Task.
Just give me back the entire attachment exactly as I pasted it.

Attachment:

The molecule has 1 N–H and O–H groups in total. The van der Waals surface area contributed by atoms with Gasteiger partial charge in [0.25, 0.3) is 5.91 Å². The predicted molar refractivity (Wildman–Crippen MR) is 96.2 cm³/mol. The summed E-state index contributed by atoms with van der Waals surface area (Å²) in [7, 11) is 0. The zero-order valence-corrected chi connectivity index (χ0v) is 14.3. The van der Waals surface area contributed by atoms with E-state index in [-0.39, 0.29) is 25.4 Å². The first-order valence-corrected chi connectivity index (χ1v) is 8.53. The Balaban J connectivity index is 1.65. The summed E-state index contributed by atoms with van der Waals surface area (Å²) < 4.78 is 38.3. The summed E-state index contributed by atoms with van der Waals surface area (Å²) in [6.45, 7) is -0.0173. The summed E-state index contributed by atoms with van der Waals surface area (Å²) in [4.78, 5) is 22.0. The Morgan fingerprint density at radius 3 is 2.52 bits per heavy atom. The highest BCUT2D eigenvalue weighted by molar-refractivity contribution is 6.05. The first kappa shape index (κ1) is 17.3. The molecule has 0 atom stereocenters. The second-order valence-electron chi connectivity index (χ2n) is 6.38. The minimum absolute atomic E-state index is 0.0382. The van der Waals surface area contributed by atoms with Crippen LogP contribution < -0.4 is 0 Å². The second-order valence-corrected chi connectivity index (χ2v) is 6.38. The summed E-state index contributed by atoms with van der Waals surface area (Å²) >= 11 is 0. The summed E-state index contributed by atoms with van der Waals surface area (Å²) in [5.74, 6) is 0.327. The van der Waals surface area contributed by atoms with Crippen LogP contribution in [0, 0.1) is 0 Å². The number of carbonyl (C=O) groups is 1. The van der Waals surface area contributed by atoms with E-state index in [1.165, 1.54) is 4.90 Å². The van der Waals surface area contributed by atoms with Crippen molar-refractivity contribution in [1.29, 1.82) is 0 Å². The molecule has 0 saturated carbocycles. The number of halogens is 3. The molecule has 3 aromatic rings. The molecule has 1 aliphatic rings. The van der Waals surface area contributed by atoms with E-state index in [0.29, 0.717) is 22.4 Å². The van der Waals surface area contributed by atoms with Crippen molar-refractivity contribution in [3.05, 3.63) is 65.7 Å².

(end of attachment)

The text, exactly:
The molecule has 1 N–H and O–H groups in total. The van der Waals surface area contributed by atoms with Gasteiger partial charge in [0.25, 0.3) is 5.91 Å². The predicted molar refractivity (Wildman–Crippen MR) is 96.2 cm³/mol. The summed E-state index contributed by atoms with van der Waals surface area (Å²) in [7, 11) is 0. The zero-order valence-corrected chi connectivity index (χ0v) is 14.3. The van der Waals surface area contributed by atoms with E-state index in [-0.39, 0.29) is 25.4 Å². The first-order valence-corrected chi connectivity index (χ1v) is 8.53. The Balaban J connectivity index is 1.65. The summed E-state index contributed by atoms with van der Waals surface area (Å²) < 4.78 is 38.3. The summed E-state index contributed by atoms with van der Waals surface area (Å²) in [6.45, 7) is -0.0173. The summed E-state index contributed by atoms with van der Waals surface area (Å²) in [4.78, 5) is 22.0. The Morgan fingerprint density at radius 3 is 2.52 bits per heavy atom. The highest BCUT2D eigenvalue weighted by molar-refractivity contribution is 6.05. The first kappa shape index (κ1) is 17.3. The molecule has 0 atom stereocenters. The second-order valence-electron chi connectivity index (χ2n) is 6.38. The minimum absolute atomic E-state index is 0.0382. The van der Waals surface area contributed by atoms with Crippen LogP contribution < -0.4 is 0 Å². The second-order valence-corrected chi connectivity index (χ2v) is 6.38. The summed E-state index contributed by atoms with van der Waals surface area (Å²) >= 11 is 0. The summed E-state index contributed by atoms with van der Waals surface area (Å²) in [5.74, 6) is 0.327. The van der Waals surface area contributed by atoms with Crippen LogP contribution in [0, 0.1) is 0 Å². The number of carbonyl (C=O) groups is 1. The van der Waals surface area contributed by atoms with E-state index in [1.165, 1.54) is 4.90 Å². The van der Waals surface area contributed by atoms with Crippen molar-refractivity contribution in [1.29, 1.82) is 0 Å². The molecule has 0 saturated carbocycles. The number of halogens is 3. The molecule has 3 aromatic rings. The molecule has 1 aliphatic rings. The van der Waals surface area contributed by atoms with E-state index in [0.29, 0.717) is 22.4 Å². The van der Waals surface area contributed by atoms with Crippen molar-refractivity contribution in [3.05, 3.63) is 65.7 Å².